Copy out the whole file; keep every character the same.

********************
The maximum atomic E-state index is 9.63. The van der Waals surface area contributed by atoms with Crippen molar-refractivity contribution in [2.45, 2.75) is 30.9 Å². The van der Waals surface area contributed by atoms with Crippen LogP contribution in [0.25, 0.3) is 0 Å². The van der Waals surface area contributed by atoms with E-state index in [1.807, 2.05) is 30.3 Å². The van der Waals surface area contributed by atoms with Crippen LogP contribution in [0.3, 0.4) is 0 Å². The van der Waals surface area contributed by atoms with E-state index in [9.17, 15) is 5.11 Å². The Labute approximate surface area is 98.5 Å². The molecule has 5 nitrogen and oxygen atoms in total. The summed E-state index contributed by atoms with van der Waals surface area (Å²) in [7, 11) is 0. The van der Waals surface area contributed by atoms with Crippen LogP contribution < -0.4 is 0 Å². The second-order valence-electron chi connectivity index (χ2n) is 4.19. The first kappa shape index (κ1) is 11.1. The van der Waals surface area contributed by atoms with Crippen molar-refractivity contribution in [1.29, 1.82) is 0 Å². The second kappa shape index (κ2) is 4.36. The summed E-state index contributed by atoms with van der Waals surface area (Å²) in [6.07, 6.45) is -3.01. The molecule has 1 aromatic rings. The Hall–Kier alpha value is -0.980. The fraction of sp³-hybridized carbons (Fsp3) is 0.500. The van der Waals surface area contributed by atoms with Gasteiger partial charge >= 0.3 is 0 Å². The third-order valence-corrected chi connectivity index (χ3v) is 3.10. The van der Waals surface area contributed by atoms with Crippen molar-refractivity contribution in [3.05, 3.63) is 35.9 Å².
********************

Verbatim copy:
The maximum atomic E-state index is 9.63. The van der Waals surface area contributed by atoms with Crippen molar-refractivity contribution in [2.45, 2.75) is 30.9 Å². The van der Waals surface area contributed by atoms with Crippen LogP contribution in [0.25, 0.3) is 0 Å². The van der Waals surface area contributed by atoms with E-state index in [1.807, 2.05) is 30.3 Å². The van der Waals surface area contributed by atoms with Crippen LogP contribution in [0.3, 0.4) is 0 Å². The van der Waals surface area contributed by atoms with E-state index in [9.17, 15) is 5.11 Å². The Labute approximate surface area is 98.5 Å². The molecule has 5 nitrogen and oxygen atoms in total. The summed E-state index contributed by atoms with van der Waals surface area (Å²) in [7, 11) is 0. The van der Waals surface area contributed by atoms with Crippen LogP contribution < -0.4 is 0 Å². The second-order valence-electron chi connectivity index (χ2n) is 4.19. The first kappa shape index (κ1) is 11.1. The van der Waals surface area contributed by atoms with Crippen molar-refractivity contribution in [1.29, 1.82) is 0 Å². The second kappa shape index (κ2) is 4.36. The summed E-state index contributed by atoms with van der Waals surface area (Å²) in [6.07, 6.45) is -3.01. The molecule has 1 aromatic rings. The Hall–Kier alpha value is -0.980. The fraction of sp³-hybridized carbons (Fsp3) is 0.500. The van der Waals surface area contributed by atoms with Gasteiger partial charge >= 0.3 is 0 Å². The third-order valence-corrected chi connectivity index (χ3v) is 3.10. The van der Waals surface area contributed by atoms with Crippen molar-refractivity contribution in [3.05, 3.63) is 35.9 Å².